*Physical Landscapes in the UK - [Optional] - Coastal Landscapes in the UK (Paper 1) Flashcards Preview

SHHS - AQA GCSE Geography > *Physical Landscapes in the UK - [Optional] - Coastal Landscapes in the UK (Paper 1) > Flashcards

Flashcards in *Physical Landscapes in the UK - [Optional] - Coastal Landscapes in the UK (Paper 1) Deck (89)
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What is a coast?

A part of land that joins the sea.


What causes waves to form?

Wind blowing over the sea


What does the size and strength of waves depend on?

  • How strong the wind is
  • How long it blows for
  • How far it travels


Define swash?

Water rushing up the beach


Define backwash?

Water draining back down the beach


Define fetch?

The distance a wave has travelled


What are constructive waves?

Waves that have a very strong swash and a weak backwash.

They build up the beach.


How do constructive waves build beaches?

They deposit material with the swash as the backwash is weak and leave sand and pebbles behind


What are destructive waves?

Waves that have a weak swash and a strong backwash.

They pull pebbles and sand back down the beach as the water retreats


Name the features of constructive waves?

  • Low
  • Wave crests far apart
  • Gentle sloping wave front
  • 6 - 8 per minute
  • Gentle beach created


Name the features of destructive waves?

  • Steep beach created
  • High
  • Break close together
  • Up to 15 per minute


What are marine processes?

The base of cliffs being eroded by hydraulic action and abrasion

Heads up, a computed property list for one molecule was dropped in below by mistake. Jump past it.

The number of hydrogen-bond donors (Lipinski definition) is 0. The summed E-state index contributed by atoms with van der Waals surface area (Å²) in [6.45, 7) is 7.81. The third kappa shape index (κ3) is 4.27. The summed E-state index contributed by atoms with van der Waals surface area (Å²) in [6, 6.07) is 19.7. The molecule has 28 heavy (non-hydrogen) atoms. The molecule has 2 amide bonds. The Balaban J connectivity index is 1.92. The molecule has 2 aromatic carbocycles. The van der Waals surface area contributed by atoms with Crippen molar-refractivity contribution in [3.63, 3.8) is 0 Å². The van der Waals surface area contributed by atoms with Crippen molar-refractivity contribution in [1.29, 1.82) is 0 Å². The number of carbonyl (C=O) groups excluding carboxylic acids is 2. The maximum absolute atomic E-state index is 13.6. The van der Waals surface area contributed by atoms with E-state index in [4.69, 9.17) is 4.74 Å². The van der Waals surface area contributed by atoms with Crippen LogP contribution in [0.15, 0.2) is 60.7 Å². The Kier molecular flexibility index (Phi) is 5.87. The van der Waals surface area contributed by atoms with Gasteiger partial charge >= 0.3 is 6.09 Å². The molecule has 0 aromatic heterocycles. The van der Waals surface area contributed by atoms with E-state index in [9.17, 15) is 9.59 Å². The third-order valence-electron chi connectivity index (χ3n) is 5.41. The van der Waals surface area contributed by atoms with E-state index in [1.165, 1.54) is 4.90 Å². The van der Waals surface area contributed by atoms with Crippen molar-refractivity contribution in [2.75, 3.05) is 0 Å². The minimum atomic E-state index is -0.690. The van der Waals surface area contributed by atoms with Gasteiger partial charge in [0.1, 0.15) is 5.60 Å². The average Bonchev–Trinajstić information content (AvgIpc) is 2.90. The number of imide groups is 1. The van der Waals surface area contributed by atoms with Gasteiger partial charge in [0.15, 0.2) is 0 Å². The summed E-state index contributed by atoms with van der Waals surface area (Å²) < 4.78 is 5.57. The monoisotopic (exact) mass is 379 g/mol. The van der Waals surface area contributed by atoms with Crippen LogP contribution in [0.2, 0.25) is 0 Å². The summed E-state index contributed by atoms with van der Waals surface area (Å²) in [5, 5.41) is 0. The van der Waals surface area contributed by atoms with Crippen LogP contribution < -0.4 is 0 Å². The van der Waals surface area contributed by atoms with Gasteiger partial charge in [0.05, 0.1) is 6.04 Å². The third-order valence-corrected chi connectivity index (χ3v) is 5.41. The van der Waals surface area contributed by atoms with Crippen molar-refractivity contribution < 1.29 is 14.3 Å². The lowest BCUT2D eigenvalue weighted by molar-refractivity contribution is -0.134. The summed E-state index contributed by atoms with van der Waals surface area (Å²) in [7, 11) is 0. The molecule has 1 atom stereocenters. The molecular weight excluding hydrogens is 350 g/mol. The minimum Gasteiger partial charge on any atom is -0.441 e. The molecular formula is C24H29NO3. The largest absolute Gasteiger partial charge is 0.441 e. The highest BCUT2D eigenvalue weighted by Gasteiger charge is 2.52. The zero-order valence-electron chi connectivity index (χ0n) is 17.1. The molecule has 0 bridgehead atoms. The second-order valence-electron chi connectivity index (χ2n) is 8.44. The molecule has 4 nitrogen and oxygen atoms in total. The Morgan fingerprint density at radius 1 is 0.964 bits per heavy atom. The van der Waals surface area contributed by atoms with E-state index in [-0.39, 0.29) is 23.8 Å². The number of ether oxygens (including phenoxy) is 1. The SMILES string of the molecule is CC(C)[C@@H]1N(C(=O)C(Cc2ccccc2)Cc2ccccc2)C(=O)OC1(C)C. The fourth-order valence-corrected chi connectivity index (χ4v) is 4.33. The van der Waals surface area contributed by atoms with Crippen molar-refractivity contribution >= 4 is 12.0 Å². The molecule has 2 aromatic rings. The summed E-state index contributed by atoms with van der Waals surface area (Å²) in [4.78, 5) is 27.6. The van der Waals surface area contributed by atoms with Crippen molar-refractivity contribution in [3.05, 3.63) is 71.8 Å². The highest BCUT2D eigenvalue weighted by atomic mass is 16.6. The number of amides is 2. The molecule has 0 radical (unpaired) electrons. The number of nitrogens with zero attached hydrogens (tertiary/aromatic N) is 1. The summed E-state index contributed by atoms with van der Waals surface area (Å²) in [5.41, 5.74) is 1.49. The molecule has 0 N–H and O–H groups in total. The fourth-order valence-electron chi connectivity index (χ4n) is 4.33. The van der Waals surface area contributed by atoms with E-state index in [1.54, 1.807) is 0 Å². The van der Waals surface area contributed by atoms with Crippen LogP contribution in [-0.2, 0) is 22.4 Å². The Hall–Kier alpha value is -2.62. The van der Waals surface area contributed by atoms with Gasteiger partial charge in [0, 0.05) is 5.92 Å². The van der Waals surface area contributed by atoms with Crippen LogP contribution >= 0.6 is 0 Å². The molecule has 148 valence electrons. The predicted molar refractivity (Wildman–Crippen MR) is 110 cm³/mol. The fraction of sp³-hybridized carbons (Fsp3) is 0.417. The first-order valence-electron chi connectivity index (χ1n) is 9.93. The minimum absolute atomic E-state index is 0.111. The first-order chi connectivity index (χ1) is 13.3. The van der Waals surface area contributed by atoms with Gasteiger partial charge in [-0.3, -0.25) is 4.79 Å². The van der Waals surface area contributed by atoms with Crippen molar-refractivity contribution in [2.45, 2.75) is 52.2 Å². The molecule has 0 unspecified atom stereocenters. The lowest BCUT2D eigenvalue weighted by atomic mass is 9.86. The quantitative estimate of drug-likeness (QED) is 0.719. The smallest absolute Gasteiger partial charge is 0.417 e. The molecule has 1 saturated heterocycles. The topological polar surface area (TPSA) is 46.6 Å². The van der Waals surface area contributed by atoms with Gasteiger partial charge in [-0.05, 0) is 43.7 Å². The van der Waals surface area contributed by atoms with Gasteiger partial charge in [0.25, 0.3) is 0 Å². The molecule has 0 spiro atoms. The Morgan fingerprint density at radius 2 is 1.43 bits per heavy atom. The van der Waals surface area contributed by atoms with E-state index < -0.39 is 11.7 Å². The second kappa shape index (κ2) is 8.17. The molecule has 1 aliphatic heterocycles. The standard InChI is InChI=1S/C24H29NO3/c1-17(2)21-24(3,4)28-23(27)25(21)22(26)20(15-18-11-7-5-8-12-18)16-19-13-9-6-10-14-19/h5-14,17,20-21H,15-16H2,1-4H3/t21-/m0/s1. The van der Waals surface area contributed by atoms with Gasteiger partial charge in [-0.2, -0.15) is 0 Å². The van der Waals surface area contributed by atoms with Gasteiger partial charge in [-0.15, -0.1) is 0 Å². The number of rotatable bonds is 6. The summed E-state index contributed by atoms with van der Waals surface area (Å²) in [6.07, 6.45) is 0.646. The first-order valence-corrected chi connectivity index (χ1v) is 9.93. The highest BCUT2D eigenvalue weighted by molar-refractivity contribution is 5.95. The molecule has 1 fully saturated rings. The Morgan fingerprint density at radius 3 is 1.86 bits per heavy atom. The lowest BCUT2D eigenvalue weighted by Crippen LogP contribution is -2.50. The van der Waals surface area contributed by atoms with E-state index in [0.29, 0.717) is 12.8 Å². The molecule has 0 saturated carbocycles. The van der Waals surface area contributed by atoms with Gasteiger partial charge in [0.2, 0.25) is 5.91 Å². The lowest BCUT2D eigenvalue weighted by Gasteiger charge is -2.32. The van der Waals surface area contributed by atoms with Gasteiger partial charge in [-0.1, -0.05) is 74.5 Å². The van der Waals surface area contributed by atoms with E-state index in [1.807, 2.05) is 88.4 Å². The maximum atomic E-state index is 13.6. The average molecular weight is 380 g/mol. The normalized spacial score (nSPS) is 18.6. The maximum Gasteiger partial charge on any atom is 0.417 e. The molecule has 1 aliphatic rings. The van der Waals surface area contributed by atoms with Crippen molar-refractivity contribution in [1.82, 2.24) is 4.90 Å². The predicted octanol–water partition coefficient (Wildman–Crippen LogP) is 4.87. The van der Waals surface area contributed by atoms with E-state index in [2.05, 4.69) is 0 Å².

Which waves are associated with coastal erosion?

Destructive waves


Define 'weathering'

Weathering is the breakdown of rock at or near the surface by the weather


List the 2 main types of weathering?

1. Mechanical weathering 

2. Chemical weathering 



What is mechanical weathering?

Mechanical weathering is caused by physical changes such as changes in temperature, freezing and thawing. 

Water gets into cracks in rocks, freezes when the temperature drops below 0'c, prising the rock apart. When the water melts, a larger crack develops.  Overtime this causes rocks to break apart.


What is chemical weathering?

The weathering of rocks by chemicals is called chemical weathering. Rainwater is naturally slightly acidic because carbon dioxide from the air dissolves in it. Minerals in rocks may react with the rainwater, causing the rock to be weathered


Define erosion

Wearing away of rocks by water, weather or ice


List the 4 main types of erosion

  1. Hydraulic action
  2. Abrasion
  3. Attrition 
  4. Solution 


Define 'hydraulic action'

Water being forced into cracks in the rock and breaking it up.



Define 'abrasion'

Loose rocks (sediment) are thrown against the cliff by waves. This wears away at the cliff and chips bits of rock off.



Define 'attrition'

Loose sediment that has been knocked off the cliff is swirled around by waves, colliding with other pieces wearing them into smaller smoother pieces.


Define 'solution'

Seawater dissolves material from the rock.


What is mass movement?

When rocks loosened by weathering move down slope under gravity. They can slide or slump


What is slumping?

This is common where cliffs are made of clay. The clay becomes saturated during heavy rain and oozes down towards the sea.


What is sliding?

This is when large chunks slide down slope quickly without any warning


What is 'rock fall'?


A type of mass movement where material breaks off the cliff and falls down the slope.


How is sediment transported along the coastline? 

Longshore drift 


Describe how longshore drift

1. Waves approach the beach at an angle

2. As waves break the swash carries material up the beach at the same angle

3. The backwash carries material straight back down the beach under gravity

4. This causes the material to move along the beach in a zig-zag pattern


What is deposition?

When the sea loses energy, it drops the sand, rock particles and pebbles it has been carrying. This is called deposition.

Deposition happens when the swash is stronger than the backwash and is associated with constructive waves.